band also plays the theme from Inspector Gadget. "As far as our
repertoire is concerned, I think we've established that basically we are a
weird band," Else said.
The band's drummer, Ranjit Bindra, TC '98, penned one of the band's more
comical originals while riding on the Yale Co-op Trolley to buy textbooks
earlier in the year. He ended up not only with the readings for his classes but
also with a lyrical idea for a song which eventually became, as you may have
guessed, "Co-op Trolley." An up-tempo ska number, the song has been drawing
laughs and cheers since Ska & Bones debuted it at November's Battle of the
Bands at Toad's Place.
Earlier this year, the band struggled with an identity crisis. Having emerged
from the remains of the popular (and similarly large) Party of the Righteous, a
Yale funk ensemble, and playing a song or two from the old band's repertoire,
Ska & Bones insist that they are a very different band.
Their show proves their claims to be correct: Ska & Bones have a decidedly
sharper edge and tighter rhythmic chemistry than their former selves. Their
onstage persona is a mix of party atmosphere and controlled musical precision.
Like the Sextones, Ska & Bones' members exchange solos onstage and rely on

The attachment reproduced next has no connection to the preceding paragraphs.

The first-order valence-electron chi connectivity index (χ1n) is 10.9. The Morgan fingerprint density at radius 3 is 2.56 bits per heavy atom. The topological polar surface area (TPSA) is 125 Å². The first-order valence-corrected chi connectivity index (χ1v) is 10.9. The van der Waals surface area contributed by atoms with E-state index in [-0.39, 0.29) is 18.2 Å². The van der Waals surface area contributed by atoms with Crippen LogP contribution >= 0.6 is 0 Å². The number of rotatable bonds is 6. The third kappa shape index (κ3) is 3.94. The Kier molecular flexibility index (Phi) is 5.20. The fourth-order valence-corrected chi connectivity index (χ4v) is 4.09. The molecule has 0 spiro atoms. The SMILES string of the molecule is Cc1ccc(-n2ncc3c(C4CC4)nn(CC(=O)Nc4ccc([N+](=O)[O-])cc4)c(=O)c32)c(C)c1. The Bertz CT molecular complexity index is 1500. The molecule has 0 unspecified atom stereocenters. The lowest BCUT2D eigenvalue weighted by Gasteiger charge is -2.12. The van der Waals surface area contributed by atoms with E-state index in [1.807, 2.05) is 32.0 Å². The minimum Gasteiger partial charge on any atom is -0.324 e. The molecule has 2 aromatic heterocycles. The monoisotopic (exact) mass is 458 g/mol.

their chemistry to generate new, improvised musical ideas within the framework
of their funk sound. The ska aspect of their repertoire has more of a poppish
edge, to which the audience also responds with enthusiasm.
The band is currently in the middle of a "12-college tour," during which they
hope "to systematically reach every Yale student with the music," Else said.
Ska and Bones also features Andro Hsu, DC '98, (keyboards), David Lipowicz, ES
'01, (guitar), Ben Creighton, PC '99, (occasional guitar) James Yu, PC '99,
(trombone), Lynne Townsend, JE '01, (trombone), Tate Gardner, SY '00, (tenor
sax), Phil Gorman, TC '01, (trumpet), and Namwali Serpell, BR '01, (vocals).
As for future plans, Ska & Bones will "tap new members, initiate them into
our parties, and make them do silly things in black cloaks," Else said.
When asked to participate in the funk tradition (à la George Clinton)
of badmouthing the competition, both bands declined. "I think that the more
good bands we have playing on campus, the better," Greenblatt said. "The ideal
situation would be for a really thriving music scene around here. It's all
about the music."
As funk granddaddy George Clinton once put it, let's take it to the stage.